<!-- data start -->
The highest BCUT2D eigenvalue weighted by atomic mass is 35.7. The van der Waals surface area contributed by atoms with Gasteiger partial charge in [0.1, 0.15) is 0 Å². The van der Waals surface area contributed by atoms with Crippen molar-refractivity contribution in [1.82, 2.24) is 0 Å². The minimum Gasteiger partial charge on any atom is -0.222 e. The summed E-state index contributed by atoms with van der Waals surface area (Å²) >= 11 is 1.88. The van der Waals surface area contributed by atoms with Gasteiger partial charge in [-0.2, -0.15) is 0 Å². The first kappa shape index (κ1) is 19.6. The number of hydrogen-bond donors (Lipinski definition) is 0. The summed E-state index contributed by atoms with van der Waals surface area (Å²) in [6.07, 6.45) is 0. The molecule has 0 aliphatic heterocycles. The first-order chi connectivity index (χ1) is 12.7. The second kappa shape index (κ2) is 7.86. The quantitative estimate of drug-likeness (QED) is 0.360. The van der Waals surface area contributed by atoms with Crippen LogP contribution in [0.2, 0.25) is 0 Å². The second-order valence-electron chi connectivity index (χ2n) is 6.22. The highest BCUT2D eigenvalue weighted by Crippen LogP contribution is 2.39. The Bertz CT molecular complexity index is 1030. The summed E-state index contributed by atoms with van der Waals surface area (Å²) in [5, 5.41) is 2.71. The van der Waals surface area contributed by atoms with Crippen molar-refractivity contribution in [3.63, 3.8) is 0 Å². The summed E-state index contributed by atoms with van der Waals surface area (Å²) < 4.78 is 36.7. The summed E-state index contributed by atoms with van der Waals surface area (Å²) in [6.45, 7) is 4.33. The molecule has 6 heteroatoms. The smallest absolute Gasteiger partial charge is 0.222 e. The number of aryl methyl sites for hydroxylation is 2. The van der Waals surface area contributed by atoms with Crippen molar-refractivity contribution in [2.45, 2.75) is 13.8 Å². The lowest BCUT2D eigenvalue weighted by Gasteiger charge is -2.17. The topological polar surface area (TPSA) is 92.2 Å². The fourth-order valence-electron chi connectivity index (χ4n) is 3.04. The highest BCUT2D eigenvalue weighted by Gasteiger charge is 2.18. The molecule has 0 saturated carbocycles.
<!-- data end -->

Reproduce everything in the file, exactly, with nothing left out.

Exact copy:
The highest BCUT2D eigenvalue weighted by atomic mass is 35.7. The van der Waals surface area contributed by atoms with Gasteiger partial charge in [0.1, 0.15) is 0 Å². The van der Waals surface area contributed by atoms with Crippen molar-refractivity contribution in [1.82, 2.24) is 0 Å². The minimum Gasteiger partial charge on any atom is -0.222 e. The summed E-state index contributed by atoms with van der Waals surface area (Å²) >= 11 is 1.88. The van der Waals surface area contributed by atoms with Gasteiger partial charge in [-0.2, -0.15) is 0 Å². The first kappa shape index (κ1) is 19.6. The number of hydrogen-bond donors (Lipinski definition) is 0. The summed E-state index contributed by atoms with van der Waals surface area (Å²) in [6.07, 6.45) is 0. The molecule has 0 aliphatic heterocycles. The first-order chi connectivity index (χ1) is 12.7. The second kappa shape index (κ2) is 7.86. The quantitative estimate of drug-likeness (QED) is 0.360. The van der Waals surface area contributed by atoms with Crippen LogP contribution in [0.2, 0.25) is 0 Å². The second-order valence-electron chi connectivity index (χ2n) is 6.22. The highest BCUT2D eigenvalue weighted by Crippen LogP contribution is 2.39. The Bertz CT molecular complexity index is 1030. The summed E-state index contributed by atoms with van der Waals surface area (Å²) in [5, 5.41) is 2.71. The van der Waals surface area contributed by atoms with Crippen molar-refractivity contribution in [3.63, 3.8) is 0 Å². The summed E-state index contributed by atoms with van der Waals surface area (Å²) < 4.78 is 36.7. The summed E-state index contributed by atoms with van der Waals surface area (Å²) in [6.45, 7) is 4.33. The molecule has 6 heteroatoms. The smallest absolute Gasteiger partial charge is 0.222 e. The number of aryl methyl sites for hydroxylation is 2. The van der Waals surface area contributed by atoms with Crippen molar-refractivity contribution in [2.45, 2.75) is 13.8 Å². The lowest BCUT2D eigenvalue weighted by Gasteiger charge is -2.17. The topological polar surface area (TPSA) is 92.2 Å². The fourth-order valence-electron chi connectivity index (χ4n) is 3.04. The highest BCUT2D eigenvalue weighted by Gasteiger charge is 2.18. The molecule has 0 saturated carbocycles.